Formerly of Kent
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    Quote Originally Posted by ebarker9
    Also, Continental actually makes a trainer tire for mountain bikes. Might be something to consider.
    Yep. Same compound as the road version.

    And whatever you do, please, please, please, do not use it on anything other than the rollers or a trainer. You will not like the results.

  22. #22
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    Quote Originally Posted by brobee
    On the plus side, I love the spinning bikes because I can stand and hammer if I want to without worrying to much about falling over. Also the resistance control seems fairly linear so I can change the resistances to mimic hills etc.
    Yeah I love that, when it really starts to hurt I can just put my head down, close my eyes, dig deep and say "F**K YOU PAIN! I'm not stopping!" On a road bike I'm scared to push myself that hard because that usually means 25+ mph on asphalt, and when you are breathing so heavy control and stability are harder. And everyone talks about the high cadence, but isnt that what the resistance is for???

    On the other hand, I would never actually buy a spin bike, unless I got a ridiculous deal on it. I own a road bike and a cheap trainer, road bike is definitely worth the money, cheap trainer isnt worth the money, more expensive trainer - I couldnt say for sure, but I'm not about to buy one.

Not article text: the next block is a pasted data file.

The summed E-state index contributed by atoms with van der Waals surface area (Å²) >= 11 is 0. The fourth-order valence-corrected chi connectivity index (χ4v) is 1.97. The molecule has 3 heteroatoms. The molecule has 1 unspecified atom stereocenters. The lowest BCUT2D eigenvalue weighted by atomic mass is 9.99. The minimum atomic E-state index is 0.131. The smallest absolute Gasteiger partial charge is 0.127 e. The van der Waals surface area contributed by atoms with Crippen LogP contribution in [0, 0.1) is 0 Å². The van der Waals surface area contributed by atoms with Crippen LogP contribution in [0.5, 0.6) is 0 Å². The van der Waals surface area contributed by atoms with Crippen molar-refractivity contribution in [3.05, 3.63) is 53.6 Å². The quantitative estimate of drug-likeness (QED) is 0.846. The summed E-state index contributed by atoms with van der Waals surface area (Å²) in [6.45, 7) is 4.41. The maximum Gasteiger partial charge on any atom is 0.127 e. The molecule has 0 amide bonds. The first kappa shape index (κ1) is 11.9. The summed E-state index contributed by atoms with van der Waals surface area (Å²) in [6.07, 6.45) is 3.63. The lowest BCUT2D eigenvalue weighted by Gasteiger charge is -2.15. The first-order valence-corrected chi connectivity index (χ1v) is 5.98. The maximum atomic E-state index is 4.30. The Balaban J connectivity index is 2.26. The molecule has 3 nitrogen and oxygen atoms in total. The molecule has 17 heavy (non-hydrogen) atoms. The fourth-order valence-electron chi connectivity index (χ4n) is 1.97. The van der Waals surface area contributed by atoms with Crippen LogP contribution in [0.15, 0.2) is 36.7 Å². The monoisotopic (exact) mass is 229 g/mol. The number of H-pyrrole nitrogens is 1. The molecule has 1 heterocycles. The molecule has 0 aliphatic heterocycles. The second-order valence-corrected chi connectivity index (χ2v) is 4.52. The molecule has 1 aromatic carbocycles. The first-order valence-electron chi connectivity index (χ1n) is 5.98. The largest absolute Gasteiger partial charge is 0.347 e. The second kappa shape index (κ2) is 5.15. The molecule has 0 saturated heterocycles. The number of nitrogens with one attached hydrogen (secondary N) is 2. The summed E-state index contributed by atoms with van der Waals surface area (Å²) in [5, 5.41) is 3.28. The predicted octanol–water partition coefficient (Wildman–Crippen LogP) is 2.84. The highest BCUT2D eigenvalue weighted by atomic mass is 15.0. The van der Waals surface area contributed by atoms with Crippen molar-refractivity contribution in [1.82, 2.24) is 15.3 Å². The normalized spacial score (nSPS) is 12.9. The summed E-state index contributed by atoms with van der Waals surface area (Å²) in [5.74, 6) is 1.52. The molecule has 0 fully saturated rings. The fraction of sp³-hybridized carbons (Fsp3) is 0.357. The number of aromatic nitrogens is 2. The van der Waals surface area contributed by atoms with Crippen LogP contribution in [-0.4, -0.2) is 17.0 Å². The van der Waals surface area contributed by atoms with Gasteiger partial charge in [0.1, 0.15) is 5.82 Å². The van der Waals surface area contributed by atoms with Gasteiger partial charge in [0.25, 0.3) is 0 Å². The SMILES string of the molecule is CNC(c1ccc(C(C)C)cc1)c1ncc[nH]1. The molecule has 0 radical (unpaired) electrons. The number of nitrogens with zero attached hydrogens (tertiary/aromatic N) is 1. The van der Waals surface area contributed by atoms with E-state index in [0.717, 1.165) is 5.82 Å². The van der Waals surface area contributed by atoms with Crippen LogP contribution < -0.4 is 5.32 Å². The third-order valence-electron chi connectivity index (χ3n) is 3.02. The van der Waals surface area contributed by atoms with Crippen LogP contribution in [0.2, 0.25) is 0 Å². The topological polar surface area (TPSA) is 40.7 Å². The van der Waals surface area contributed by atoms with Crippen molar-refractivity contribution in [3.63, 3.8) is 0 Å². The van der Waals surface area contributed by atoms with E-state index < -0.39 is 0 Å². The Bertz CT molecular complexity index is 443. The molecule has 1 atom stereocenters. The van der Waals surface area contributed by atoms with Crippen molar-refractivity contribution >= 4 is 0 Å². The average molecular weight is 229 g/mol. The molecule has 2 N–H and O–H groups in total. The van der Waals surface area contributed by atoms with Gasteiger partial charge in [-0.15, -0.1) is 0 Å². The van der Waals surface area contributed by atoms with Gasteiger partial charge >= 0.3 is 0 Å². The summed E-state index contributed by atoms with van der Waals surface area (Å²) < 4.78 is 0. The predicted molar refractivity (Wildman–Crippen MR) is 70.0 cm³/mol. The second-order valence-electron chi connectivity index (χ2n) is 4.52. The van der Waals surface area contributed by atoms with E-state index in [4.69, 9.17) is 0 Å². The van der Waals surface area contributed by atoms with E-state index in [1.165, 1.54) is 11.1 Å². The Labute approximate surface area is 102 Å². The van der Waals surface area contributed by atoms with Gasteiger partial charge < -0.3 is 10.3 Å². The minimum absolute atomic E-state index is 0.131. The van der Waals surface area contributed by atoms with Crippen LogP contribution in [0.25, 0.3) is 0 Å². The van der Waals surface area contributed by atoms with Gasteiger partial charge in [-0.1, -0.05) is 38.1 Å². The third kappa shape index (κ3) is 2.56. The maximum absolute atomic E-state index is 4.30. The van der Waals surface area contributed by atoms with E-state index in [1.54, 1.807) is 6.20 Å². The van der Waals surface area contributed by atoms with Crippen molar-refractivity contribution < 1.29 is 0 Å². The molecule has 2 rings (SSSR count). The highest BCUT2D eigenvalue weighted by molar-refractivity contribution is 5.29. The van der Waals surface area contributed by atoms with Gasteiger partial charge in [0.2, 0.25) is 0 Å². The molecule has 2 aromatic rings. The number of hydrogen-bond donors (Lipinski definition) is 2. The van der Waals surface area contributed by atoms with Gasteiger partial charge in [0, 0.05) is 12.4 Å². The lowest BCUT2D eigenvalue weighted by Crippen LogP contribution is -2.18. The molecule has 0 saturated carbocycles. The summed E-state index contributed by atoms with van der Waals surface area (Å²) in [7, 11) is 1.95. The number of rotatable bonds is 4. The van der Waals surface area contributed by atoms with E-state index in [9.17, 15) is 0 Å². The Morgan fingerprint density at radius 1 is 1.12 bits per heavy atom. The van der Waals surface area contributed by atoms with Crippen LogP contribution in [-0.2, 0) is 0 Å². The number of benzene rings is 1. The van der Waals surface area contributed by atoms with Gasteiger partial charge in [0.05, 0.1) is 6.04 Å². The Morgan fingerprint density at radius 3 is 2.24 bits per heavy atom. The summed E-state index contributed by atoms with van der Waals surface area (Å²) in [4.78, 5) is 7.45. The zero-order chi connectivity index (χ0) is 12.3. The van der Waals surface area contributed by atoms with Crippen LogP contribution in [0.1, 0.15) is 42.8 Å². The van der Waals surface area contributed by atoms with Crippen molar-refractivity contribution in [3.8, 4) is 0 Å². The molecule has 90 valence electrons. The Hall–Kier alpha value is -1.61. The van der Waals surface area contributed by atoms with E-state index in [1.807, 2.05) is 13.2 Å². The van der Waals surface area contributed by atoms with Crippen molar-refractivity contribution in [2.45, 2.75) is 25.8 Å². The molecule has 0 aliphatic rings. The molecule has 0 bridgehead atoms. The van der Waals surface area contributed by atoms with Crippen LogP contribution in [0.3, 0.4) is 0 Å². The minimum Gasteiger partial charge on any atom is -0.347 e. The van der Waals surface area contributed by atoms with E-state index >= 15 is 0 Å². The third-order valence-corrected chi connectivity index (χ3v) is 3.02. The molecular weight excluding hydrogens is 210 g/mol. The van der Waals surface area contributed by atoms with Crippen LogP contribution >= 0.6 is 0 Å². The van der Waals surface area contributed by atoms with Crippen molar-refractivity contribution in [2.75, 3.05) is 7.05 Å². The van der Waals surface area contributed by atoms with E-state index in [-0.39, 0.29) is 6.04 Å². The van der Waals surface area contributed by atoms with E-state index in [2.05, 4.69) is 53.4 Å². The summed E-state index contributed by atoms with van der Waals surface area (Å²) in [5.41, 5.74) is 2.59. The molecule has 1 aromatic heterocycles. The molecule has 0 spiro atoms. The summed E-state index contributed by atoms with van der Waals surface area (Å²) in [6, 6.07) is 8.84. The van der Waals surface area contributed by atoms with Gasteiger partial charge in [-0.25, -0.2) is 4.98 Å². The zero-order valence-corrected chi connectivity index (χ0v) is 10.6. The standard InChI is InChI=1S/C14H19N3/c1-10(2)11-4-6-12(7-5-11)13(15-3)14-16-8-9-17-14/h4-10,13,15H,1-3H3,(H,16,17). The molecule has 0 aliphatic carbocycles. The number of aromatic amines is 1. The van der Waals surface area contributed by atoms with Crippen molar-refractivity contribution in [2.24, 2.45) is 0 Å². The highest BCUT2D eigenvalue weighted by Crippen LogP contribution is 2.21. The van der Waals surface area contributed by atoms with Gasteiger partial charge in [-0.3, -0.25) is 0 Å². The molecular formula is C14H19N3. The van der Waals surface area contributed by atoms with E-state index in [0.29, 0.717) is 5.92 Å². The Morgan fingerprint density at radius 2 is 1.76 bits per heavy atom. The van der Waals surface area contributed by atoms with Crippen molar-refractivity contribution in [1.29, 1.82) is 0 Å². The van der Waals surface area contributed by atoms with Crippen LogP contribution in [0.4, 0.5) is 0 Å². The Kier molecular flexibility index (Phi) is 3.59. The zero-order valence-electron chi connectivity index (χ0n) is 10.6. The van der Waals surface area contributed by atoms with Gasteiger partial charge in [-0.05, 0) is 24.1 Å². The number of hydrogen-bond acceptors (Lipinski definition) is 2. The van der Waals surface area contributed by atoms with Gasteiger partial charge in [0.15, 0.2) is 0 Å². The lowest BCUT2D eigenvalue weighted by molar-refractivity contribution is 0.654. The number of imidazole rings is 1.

23. #23
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    I used to be Anti-road bike up until the fires here in SoCal....so 3 weeks ago I decided to get a road bike (also because all of the faster guys train on a road bike). Well I love it and it opens you up to more riding. It also allows you to ride in a different way...it's almost like you are improving your overall fitness. As long as you do rides on the trails...I think it's the best way to train. I heard that most pro's spend 75% of their training on the road.

  24. #24
    Formerly of Kent
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    Quote Originally Posted by rob_co2
    Yeah I love that, when it really starts to hurt I can just put my head down, close my eyes, dig deep and say "F**K YOU PAIN! I'm not stopping!" On a road bike I'm scared to push myself that hard because that usually means 25+ mph on asphalt, and when you are breathing so heavy control and stability are harder. And everyone talks about the high cadence, but isnt that what the resistance is for???.
    Huh?

    Speed = stability.